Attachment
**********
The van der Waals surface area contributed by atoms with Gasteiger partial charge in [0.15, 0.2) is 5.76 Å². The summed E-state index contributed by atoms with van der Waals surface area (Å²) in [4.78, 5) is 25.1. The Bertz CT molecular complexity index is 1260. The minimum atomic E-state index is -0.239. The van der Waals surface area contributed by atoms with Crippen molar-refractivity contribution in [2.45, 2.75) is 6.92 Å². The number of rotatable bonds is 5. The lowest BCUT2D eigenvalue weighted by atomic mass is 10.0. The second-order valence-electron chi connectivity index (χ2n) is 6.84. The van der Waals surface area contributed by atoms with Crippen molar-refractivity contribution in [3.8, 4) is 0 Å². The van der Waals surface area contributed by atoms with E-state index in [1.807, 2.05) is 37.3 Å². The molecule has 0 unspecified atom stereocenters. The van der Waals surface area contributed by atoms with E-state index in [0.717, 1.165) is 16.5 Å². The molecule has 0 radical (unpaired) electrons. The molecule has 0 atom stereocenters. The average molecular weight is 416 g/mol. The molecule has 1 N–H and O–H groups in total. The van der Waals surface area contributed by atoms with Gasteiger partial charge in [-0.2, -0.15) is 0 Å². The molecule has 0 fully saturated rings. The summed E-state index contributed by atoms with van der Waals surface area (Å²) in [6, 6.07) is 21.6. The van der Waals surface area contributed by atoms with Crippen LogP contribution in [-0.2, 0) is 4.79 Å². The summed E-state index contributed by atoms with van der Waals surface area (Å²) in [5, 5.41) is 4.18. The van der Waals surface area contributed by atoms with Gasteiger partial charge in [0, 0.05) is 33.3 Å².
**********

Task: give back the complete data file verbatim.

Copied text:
The van der Waals surface area contributed by atoms with Gasteiger partial charge in [0.15, 0.2) is 5.76 Å². The summed E-state index contributed by atoms with van der Waals surface area (Å²) in [4.78, 5) is 25.1. The Bertz CT molecular complexity index is 1260. The minimum atomic E-state index is -0.239. The van der Waals surface area contributed by atoms with Crippen molar-refractivity contribution in [2.45, 2.75) is 6.92 Å². The number of rotatable bonds is 5. The lowest BCUT2D eigenvalue weighted by atomic mass is 10.0. The second-order valence-electron chi connectivity index (χ2n) is 6.84. The van der Waals surface area contributed by atoms with Crippen molar-refractivity contribution in [3.8, 4) is 0 Å². The van der Waals surface area contributed by atoms with E-state index in [1.807, 2.05) is 37.3 Å². The molecule has 0 unspecified atom stereocenters. The van der Waals surface area contributed by atoms with E-state index in [0.717, 1.165) is 16.5 Å². The molecule has 0 radical (unpaired) electrons. The molecule has 0 atom stereocenters. The average molecular weight is 416 g/mol. The molecule has 1 N–H and O–H groups in total. The van der Waals surface area contributed by atoms with Gasteiger partial charge in [-0.2, -0.15) is 0 Å². The molecule has 0 fully saturated rings. The summed E-state index contributed by atoms with van der Waals surface area (Å²) in [6, 6.07) is 21.6. The van der Waals surface area contributed by atoms with Crippen LogP contribution in [-0.2, 0) is 4.79 Å². The summed E-state index contributed by atoms with van der Waals surface area (Å²) in [5, 5.41) is 4.18. The van der Waals surface area contributed by atoms with Gasteiger partial charge in [0, 0.05) is 33.3 Å².